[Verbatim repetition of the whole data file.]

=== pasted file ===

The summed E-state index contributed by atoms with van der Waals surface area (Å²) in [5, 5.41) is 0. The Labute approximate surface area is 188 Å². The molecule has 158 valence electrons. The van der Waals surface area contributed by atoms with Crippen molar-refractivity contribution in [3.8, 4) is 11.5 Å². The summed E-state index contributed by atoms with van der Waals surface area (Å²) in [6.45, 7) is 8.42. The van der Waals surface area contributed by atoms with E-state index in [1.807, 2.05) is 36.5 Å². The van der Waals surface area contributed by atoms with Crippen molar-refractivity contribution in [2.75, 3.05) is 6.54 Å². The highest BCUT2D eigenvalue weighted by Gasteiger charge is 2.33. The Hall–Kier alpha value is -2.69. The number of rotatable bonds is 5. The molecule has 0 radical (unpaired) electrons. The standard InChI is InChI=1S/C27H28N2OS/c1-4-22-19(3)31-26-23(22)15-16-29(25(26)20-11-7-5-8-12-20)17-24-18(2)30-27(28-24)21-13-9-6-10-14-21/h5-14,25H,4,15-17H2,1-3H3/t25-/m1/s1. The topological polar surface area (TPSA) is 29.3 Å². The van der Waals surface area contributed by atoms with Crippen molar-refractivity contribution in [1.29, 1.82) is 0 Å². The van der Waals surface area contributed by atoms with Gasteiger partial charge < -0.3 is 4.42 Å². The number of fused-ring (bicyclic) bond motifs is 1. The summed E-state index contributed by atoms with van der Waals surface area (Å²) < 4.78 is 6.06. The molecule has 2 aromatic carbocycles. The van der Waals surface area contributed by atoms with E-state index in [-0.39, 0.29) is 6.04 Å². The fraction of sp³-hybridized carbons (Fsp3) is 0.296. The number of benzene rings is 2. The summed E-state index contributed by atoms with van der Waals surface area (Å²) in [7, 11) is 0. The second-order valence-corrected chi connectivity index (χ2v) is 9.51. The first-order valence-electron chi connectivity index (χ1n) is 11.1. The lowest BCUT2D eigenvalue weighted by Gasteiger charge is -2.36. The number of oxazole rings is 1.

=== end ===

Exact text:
The summed E-state index contributed by atoms with van der Waals surface area (Å²) in [5, 5.41) is 0. The Labute approximate surface area is 188 Å². The molecule has 158 valence electrons. The van der Waals surface area contributed by atoms with Crippen molar-refractivity contribution in [3.8, 4) is 11.5 Å². The summed E-state index contributed by atoms with van der Waals surface area (Å²) in [6.45, 7) is 8.42. The van der Waals surface area contributed by atoms with E-state index in [1.807, 2.05) is 36.5 Å². The van der Waals surface area contributed by atoms with Crippen molar-refractivity contribution in [2.75, 3.05) is 6.54 Å². The highest BCUT2D eigenvalue weighted by Gasteiger charge is 2.33. The Hall–Kier alpha value is -2.69. The number of rotatable bonds is 5. The molecule has 0 radical (unpaired) electrons. The standard InChI is InChI=1S/C27H28N2OS/c1-4-22-19(3)31-26-23(22)15-16-29(25(26)20-11-7-5-8-12-20)17-24-18(2)30-27(28-24)21-13-9-6-10-14-21/h5-14,25H,4,15-17H2,1-3H3/t25-/m1/s1. The topological polar surface area (TPSA) is 29.3 Å². The van der Waals surface area contributed by atoms with Crippen molar-refractivity contribution in [1.29, 1.82) is 0 Å². The van der Waals surface area contributed by atoms with Gasteiger partial charge < -0.3 is 4.42 Å². The number of fused-ring (bicyclic) bond motifs is 1. The summed E-state index contributed by atoms with van der Waals surface area (Å²) < 4.78 is 6.06. The molecule has 2 aromatic carbocycles. The van der Waals surface area contributed by atoms with E-state index in [-0.39, 0.29) is 6.04 Å². The fraction of sp³-hybridized carbons (Fsp3) is 0.296. The number of benzene rings is 2. The summed E-state index contributed by atoms with van der Waals surface area (Å²) in [7, 11) is 0. The second-order valence-corrected chi connectivity index (χ2v) is 9.51. The first-order valence-electron chi connectivity index (χ1n) is 11.1. The lowest BCUT2D eigenvalue weighted by Gasteiger charge is -2.36. The number of oxazole rings is 1.